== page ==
Wednesday, 2 May 2012

Hit Me With Your Best Shot: Pariah

For the record, even though the images to follow would suggest otherwise, Dee Rees’ Pariah is a film which despite focusing on the specific coming-of-age of its protagonist does not eschew the development of its supporting cast. Still, in finding candidates for best shots I kept returning to those shots featuring our teenaged heroine Alike. 17 year old Alike is growing aware and trying be comfortable with her sexuality and Rees film traces her movement from tentative to confident – so, a coming-of-age, in short.

 The camera loves Adepero Oduye, and Odudye is so in touch with the mediative nature of Alike. I do not mean to be simplistic, but in that very way she reminds me of Jenny Mellor in An Education (another coming of age drama, littered with great supporting turns but one where my attention was constantly pilfered by Carey Mulligan’s thinking face). It’s not always worry, but as the budding poet that she is Odudye telegraphs the feeling that Alike is constantly philosophising.
A furrowed brow, a propped chin, distant eyes – the poster child for the beleaguered contemporary teen, no?

She shouldn’t have to be such a heavy thinker, though. She’s only seventeen, it shouldn’t be like the weight of the world is on her shoulders.
This thinking stance is more aggressive. The conversation Alike’s father has with her as he tries to both suss out if she’s gay and denounce it is like a complicated dance, and we can see her mind working furiously in that shot.

And, it’s such a nice (technically, it's a heartbreaking moment in the film) contrast to the conversation she has with her mother at the film’s end. “I love you, mom” she cries as her mother departs, silent.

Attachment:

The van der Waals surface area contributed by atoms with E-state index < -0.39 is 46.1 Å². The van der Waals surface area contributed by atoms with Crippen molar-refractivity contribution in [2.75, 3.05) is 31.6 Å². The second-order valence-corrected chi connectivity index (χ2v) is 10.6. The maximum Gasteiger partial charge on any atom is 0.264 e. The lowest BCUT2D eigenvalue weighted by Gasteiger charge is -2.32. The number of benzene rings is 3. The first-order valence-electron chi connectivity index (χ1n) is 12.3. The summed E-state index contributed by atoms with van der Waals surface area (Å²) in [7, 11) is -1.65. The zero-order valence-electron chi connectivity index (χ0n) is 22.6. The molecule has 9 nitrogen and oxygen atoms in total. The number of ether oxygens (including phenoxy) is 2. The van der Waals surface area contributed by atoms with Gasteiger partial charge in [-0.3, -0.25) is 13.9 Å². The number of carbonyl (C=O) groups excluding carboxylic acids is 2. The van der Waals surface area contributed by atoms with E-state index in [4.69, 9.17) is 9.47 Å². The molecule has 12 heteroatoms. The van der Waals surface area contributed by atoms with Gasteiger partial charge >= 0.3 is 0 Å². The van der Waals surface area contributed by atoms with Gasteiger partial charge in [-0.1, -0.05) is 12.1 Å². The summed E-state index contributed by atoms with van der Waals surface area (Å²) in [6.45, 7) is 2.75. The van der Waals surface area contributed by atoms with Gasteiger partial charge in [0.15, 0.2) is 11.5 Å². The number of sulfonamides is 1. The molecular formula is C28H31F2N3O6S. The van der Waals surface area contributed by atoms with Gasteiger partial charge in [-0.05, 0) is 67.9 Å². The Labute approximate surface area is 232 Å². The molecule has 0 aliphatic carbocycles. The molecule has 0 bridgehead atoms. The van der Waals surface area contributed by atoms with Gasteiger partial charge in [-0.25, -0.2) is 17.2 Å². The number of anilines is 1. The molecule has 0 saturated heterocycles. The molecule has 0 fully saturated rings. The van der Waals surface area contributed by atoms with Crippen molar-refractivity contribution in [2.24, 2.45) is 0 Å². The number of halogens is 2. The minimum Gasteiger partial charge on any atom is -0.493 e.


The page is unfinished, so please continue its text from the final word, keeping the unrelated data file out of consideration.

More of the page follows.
And then she sits and ponders. What is she thinking there? I thought I’d gotten my best shot with that one, so natural – so honest. But, then, we reach the film’s end and Alike makes her way to a six-week writing workshop.

She gets on the bus and looks out…still thinking….
And, then, the light hits her and she smiles and the image is beautiful.
Alike is on her journey towards finding peace with self, and the shot is beautiful for so many reasons. For one the light there is subtle, no overwhelming golden uses that hit home their point too deliberately. In addition, it’s a shot of Alike on a bus beginning another journey and her smile – not overt, but tangible – is evocative of so much hope, just like the film - which is why it's my *best shot.

(*Addendum: Apologies I was ready to cut and print with the above shot as my favourite when I realised it was reminding me of an earlier shot, which I had to go back to find.)
And, I can’t quite choose which of the two is my favourite – (okay, fine, in deference to Nathaniel asking us for our best shot if pushed, probably the one on the bus, and the one immediately above doesn’t fit into the general thrust of my article). It’s beautiful to me almost solely from an aesthetic level. It’s got the golden hues of the shot on the bus, but more. The reason I include it is to discuss some interesting things about the photography. This shot should seem more negative, Alike is at the low point of the structure, she seems minute among the larger objects around, and her head is bowed but yet the image exudes one of peace and calm and positivity that I can’t explain.
This is a part of Nathaniel's excellent Hit Me With Your Best Shot series.

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